A NEW national survey has shown that enjoyment is the biggest driver to sport participation, and that active children are happier, more resilient and more trusting people.

In the second part of Sport England’s Active Lives Children and Young People Survey, in which over 130,000 children and 100,000 parents were questioned between September 2017 and July 2018, the reasons for children taking part in and dropping out of sport was the main focus.

The research, published this week, focused on the five elements of physical literacy – enjoyment, confidence, competence, understanding and knowledge – and identifies which have the biggest impact on increasing levels of activity, mental wellbeing, resilience and social trust across England.

The five key findings are:

Physically literate children and young people are more likely to be active

Physical literacy has five elements – enjoyment, confidence, competence, understanding and knowledge. The more elements present, the more active a child or young person is likely to be. 

Enjoyment is the biggest driver of activity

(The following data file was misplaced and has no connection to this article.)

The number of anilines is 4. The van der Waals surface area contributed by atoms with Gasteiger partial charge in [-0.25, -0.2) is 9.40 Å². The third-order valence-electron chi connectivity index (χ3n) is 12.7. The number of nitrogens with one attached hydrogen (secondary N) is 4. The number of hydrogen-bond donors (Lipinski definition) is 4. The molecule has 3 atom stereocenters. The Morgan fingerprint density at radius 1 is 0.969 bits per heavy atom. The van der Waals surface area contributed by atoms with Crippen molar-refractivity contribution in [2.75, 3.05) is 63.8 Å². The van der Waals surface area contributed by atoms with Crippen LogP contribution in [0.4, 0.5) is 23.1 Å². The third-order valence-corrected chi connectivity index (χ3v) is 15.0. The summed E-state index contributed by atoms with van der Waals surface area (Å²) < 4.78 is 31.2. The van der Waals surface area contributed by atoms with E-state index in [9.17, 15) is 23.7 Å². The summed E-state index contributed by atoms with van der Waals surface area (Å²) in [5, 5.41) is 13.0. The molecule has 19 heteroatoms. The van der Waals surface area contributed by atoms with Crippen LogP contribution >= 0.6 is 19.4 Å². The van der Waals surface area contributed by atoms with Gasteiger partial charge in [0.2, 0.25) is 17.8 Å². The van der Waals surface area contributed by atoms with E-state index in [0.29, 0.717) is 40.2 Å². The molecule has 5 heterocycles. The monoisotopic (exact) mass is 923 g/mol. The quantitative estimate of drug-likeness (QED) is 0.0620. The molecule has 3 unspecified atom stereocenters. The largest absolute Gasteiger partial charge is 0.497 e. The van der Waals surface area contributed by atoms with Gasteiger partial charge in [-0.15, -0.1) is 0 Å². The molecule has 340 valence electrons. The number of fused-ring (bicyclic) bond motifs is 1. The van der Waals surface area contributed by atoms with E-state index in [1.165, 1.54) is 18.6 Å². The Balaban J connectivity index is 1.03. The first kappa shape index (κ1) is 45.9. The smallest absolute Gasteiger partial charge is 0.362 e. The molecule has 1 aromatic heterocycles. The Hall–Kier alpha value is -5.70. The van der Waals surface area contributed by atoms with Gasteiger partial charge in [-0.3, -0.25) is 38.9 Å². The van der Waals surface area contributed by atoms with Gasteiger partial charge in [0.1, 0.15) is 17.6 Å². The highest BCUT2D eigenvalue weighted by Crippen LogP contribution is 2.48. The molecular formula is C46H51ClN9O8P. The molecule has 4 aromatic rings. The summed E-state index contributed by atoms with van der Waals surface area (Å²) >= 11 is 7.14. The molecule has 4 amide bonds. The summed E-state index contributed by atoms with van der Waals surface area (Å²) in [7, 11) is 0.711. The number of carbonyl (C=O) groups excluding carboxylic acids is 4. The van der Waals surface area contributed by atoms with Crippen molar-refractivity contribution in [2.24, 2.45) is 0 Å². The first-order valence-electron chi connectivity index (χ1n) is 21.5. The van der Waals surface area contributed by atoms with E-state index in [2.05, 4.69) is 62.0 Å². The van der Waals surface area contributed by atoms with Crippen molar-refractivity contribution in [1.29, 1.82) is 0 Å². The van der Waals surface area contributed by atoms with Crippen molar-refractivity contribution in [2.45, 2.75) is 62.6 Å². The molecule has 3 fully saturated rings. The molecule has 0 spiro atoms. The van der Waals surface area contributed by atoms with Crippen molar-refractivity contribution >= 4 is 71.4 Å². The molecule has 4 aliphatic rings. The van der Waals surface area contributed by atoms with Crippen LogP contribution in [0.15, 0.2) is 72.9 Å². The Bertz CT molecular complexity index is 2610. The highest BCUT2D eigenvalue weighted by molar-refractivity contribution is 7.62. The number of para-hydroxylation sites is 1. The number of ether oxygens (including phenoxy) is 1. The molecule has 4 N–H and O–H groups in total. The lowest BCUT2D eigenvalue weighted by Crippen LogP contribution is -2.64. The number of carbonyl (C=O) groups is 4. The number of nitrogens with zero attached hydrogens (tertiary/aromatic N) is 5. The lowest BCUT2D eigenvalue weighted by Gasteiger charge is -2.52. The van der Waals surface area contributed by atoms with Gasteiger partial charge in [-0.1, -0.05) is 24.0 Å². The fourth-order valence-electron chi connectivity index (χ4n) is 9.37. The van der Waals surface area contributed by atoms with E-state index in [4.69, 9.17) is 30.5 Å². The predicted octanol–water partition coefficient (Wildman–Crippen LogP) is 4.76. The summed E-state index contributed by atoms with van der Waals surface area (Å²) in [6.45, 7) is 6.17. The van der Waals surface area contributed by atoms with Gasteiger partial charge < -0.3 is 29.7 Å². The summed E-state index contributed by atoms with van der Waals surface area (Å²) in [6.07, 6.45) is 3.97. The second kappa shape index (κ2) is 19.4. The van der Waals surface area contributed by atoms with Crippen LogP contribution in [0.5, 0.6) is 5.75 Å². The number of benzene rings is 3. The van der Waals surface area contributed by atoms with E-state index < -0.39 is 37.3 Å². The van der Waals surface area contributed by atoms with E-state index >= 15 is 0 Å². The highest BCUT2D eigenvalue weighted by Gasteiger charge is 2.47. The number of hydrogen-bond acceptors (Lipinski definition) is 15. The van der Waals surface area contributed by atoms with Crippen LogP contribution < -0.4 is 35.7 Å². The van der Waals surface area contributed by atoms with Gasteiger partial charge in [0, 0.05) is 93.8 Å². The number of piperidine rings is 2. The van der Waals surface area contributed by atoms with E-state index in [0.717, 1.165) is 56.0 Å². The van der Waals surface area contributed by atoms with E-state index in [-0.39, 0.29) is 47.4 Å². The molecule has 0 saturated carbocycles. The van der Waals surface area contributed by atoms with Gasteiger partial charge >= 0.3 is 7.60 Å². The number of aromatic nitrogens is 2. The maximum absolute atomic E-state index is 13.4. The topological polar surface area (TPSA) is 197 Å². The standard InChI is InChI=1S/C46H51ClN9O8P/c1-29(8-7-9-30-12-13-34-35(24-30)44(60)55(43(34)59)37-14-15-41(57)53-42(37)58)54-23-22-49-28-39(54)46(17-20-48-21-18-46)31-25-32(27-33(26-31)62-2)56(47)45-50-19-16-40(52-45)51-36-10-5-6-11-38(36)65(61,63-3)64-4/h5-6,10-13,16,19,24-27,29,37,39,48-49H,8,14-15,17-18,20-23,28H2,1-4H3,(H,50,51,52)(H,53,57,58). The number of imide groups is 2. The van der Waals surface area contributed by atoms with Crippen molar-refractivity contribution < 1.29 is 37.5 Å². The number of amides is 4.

While all of the reported attitudes make a difference, enjoying sport and physical activity makes the biggest difference to activity levels.

Physically literate children and young people are happier, more resilient and more trusting of other children and young people.

The more elements of physical literacy present, the higher the levels of happiness, resilience and social trust.

Physical literacy declines with age

As children and young people grow older, they report lower levels of enjoyment, confidence, competence and understanding.

There are important inequalities that must be tackled

Girls and those from less affluent families are less likely to enjoy being active.

The full report is here.

The Observatory for Sport in Scotland is discussing plans with various bodies for similar national surveys in Scotland that for the first time will identify sport participation rates in every community, and assess how and why people of all ages are attracted to, and drop out of sport, at key stages in life. We will also publish our first major research into current and future forecasted trends in sport participation in Scotland in May, 2019.

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